Some legislators are raising concerns about their safety and the security of reproductive health care workers after public testimony in the state Capitol earlier this week on a bill related to abortion drew comments about shooting an abortion provider.

On Tuesday the Senate Judiciary Committee heard debate on a bill that would ask voters to decide on a state constitutional amendment saying life begins at conception, effectively outlawing all abortion.

The bill, from Republican Rep. Greg DeVries, of Jefferson City, is likely to fail. That's because it would need the support of two-thirds of the full Legislature to make it onto the ballot, but only garnered 56 votes in the House. That means it would need 44 votes in the Senate, where party breakdown makes that unlikely.

The way DeVries spoke about the bill on the House floor in February also raised concern among Democrats, when he called out Native lawmakers specifically and said abortion was "genocide against your own children."

Democrats objected to that language, and members of the Indian caucus asked for the Speaker of the House to denounce the comments. DeVries later issued a short apology from the House floor.

In the Senate Judiciary Committee this week, Democratic lawmakers pointed to several comments they said were threatening or broke the rules of how hearings are conducted. Those comments included a statement by Steve Wagner, with the Covenant Community Church of Whitehall, who said: "I've done everything in the pro-life movement there is to do except shoot an abortionist, which God and his mercy saved me from."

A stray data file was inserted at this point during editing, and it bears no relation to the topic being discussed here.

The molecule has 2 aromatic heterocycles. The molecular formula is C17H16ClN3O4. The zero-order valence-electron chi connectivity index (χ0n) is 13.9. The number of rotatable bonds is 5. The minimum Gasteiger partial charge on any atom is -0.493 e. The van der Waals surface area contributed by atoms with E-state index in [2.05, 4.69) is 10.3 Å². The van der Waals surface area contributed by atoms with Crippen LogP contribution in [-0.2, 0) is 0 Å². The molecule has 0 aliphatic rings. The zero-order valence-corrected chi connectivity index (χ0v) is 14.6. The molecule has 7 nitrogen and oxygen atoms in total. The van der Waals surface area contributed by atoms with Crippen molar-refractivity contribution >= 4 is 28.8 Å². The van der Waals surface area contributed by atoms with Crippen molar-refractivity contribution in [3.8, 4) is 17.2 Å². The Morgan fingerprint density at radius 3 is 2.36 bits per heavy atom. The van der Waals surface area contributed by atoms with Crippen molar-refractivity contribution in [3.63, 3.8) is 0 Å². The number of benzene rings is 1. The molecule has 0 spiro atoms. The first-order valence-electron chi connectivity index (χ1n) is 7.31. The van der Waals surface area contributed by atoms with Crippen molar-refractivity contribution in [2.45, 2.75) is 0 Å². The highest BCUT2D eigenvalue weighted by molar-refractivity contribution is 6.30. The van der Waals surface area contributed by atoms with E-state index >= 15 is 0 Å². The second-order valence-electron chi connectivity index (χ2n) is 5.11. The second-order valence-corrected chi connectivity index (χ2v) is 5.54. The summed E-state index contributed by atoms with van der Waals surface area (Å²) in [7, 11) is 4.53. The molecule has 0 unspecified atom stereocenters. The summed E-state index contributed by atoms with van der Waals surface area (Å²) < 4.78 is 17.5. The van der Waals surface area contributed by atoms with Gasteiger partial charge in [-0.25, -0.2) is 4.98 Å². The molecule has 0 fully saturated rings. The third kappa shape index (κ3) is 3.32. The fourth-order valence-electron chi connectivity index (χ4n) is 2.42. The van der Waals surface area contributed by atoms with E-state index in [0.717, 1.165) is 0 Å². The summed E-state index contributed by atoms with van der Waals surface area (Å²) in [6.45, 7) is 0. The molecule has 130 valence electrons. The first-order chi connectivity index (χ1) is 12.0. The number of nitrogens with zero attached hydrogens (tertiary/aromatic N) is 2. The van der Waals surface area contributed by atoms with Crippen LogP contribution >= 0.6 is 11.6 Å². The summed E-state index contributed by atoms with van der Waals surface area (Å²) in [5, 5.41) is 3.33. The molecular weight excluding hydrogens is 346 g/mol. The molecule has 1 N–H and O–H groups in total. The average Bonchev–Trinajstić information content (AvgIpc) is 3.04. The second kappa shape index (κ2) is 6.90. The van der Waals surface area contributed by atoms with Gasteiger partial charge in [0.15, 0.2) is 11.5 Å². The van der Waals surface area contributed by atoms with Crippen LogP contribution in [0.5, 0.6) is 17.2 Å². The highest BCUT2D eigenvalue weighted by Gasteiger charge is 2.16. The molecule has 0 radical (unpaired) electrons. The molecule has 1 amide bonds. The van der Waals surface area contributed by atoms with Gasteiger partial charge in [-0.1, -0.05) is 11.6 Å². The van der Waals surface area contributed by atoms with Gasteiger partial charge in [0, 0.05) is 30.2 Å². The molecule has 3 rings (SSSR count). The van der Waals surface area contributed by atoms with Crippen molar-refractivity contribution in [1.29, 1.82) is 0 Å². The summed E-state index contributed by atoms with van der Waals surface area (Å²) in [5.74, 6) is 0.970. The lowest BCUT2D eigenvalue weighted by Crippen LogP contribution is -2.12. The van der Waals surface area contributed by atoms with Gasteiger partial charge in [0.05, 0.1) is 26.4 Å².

Comments from Jonah Barnes, a minister in Helena, focused on fear: "You are in a civil office for a reason, and you are accountable to the God of heaven and earth for your conduct. You are not to be bullied around by the fear of others."

That drew objection from Sen. Diane Sands, a Democrat from Missoula, who is vice-chair of the committee.

Sands asked committee chair Sen. Keith Regier, a Republican from Kalispell, to direct people testifying to stick to the contents of the bill and not attack the committee.

Regier noted Sands' comments, then let Barnes continue to say: "There is a word used for folks who are afraid to do what is right, and that is of course 'cowards.'"

After another person who testified called on lawmakers to repent, Democrat Sen. Margie MacDonald, from Billings, again objected. MacDonald said the character of committee members was being attacked instead of the substance of the bill.

At that point, Regier said he acknowledged some people were straying from the topic of the bill but added “all of us do get attacked on different bills all the time.”

Bob Wagner, a former state lawmaker from Harrison, called out Sands and MacDonald by their first name, which violates the rules of how members of the public and lawmakers address each other.

"We've had many disagreements in the past. Hi, Margie," Wagner said, first looking at MacDonald and then Sands. "Diane, good to see you. I hope you don't object to me being a little personal here."

After the hearing, Sands said she had concerns both for the safety of lawmakers and those in the reproductive health care field. Sands is a co-founder of the Montana chapter of NARAL Pro-Choice America.

Sands pointed to a history of violence against abortion providers in Montana, including the 1993 firebombing of Blue Mountain Clinic in Missoula.

“It’s important that we are able to have public disagreements and model to our state and constituents that we can respectfully, passionately disagree about issues and not devolve to creating an environment where we think it’s OK for someone to act with violence or to pick up a gun and shoot someone,” Sands said Wednesday.